Spring Walks-2

Binfield Heath

If you love a bluebell walk as I do, then late April is most likely to be the best time for this walk. This is an easy 4-mile circular walk across farmland and through woodland. We tried it in mid-April and saw plenty of bluebells but they were not yet at their best.

bluebells
Hybrid Bluebells

We actually saw the first bluebells at the edge of the car park near the recreation ground in Binfield Heath. http://www.binfieldheath.org.uk/ Although these were the hybrid type, more upright and unperfumed. Not our native bluebells which tend to droop to one side with their familiar and lovely perfume.

https://www.woodlandtrust.org.uk/visiting-woods/trees-woods-and-wildlife/plants-and-fungi/woodland-wildflowers/identify-native-bluebell/

Car park at the end of Kings Common Close, Binfield Heath.
Car park at the end of Kings Common Close, Binfield Heath.

After crossing the recreation ground we turned right and just before the post office stores ( here we bought a nice cup of coffee while waiting for our friends to arrive), and then turned right along Heathfield Avenue. We turned left down a narrow hedged path and crossed the road at the end, continuing straight to enter a field with fine views over the rolling countryside.

path across agricultural field
Path across agricultural field

High Wood

We followed the well-trodden track and into the next field where there was a gap in the hedge leading into a woodland. This is the steepest part of the walk but its only a short section. At the top, we emerged from the wood to go across another field into High Wood. This is where we found plenty of English bluebells in early bloom and now we really started to enjoy this bluebell walk, even though we were a little early for the best display.

We passed an archaeological site on our left where apparently a Roman building is believed to have been sited.
https://www.henleystandard.co.uk/news/community/98834/could-roman-temple-be-buried-in-woods.html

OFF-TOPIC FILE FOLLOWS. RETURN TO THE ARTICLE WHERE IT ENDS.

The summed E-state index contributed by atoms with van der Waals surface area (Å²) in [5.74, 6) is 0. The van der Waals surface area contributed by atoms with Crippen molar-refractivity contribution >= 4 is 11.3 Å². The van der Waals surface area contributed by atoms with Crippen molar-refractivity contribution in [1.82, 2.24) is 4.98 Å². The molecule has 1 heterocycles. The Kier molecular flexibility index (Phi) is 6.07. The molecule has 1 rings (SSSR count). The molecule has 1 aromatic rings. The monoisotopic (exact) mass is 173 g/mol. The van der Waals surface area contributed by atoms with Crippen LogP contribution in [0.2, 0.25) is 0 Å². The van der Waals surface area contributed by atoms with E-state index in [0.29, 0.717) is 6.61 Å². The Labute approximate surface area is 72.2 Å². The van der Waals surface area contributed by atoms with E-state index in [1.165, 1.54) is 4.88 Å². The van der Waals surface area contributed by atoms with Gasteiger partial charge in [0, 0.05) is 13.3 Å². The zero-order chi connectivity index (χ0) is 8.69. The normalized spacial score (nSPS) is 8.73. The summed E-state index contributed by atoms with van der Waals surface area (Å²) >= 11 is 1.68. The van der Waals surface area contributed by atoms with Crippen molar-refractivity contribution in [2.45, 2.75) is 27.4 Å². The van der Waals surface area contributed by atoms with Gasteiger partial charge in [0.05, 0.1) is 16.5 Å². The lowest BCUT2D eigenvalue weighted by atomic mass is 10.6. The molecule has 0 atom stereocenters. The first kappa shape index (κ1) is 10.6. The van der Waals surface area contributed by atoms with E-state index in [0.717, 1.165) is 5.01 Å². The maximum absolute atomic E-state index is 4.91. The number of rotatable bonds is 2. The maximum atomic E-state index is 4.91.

At the far end of the path through High Wood, we continued down a drive and then along the roadway, turning left across a track opposite a house called Little Spinneys to reach another beautiful woodland path through Shiplake Woods.
https://getoutside.ordnancesurvey.co.uk/local/shiplake-woods-south-oxfordshire

Then along a broad grassy track, eventually turning right at the end up a lane towards a large property situated behind a field of oilseed rape. After passing the house on the right-hand side, we made a sharp left turn to walk along the edge of a field, turning right at the end and walking along the roadside (there is a path up some steps for part of the way). Along these tracks and paths, I saw plenty of common wildflowers including Borage, Forget-me-nots and Speedwell as well as those shown here.

Wildflowers

We turned right just before Teapot cottage, through two fields, going between the houses at the end to reach the gravel roadway which returned us to the recreation field car park. For refreshments, we enjoyed the Bottle and Glass Inn which we found very dog-friendly. The food is excellent but it is probably best to book a table.

bottle and glass inn
Bottle and Glass Inn

Conclusion

This is a lovely part of the local area. So many different paths can be explored. The best map to find other paths is probably the OS Explorer 159 Reading, Wokingham and Pangbourne.
https://www.ordnancesurvey.co.uk/shop/explorer-map-reading.html

It is a lovely part of the world to explore at any time of year but if you manage to go in late April or early May then I hope you enjoy your bluebell walk.

Happy Wildflower hunting in April.

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Kim Mackenzy Andrews is a children’s book author, nature writer, photographer, and artist.

Find her Nature books for children on Amazon.

Wildlife articles for nature lovers: – patch reporting for the BBC Wildlife magazine.

Kim Mackenzy Andrews - Childrens Author

Kim Mackenzy Andrews  Children’s Author
https//: www.facebook.com/KimMackenzyAndrewsChildrensAuthor
Twitter:@Kim_M_Andrews

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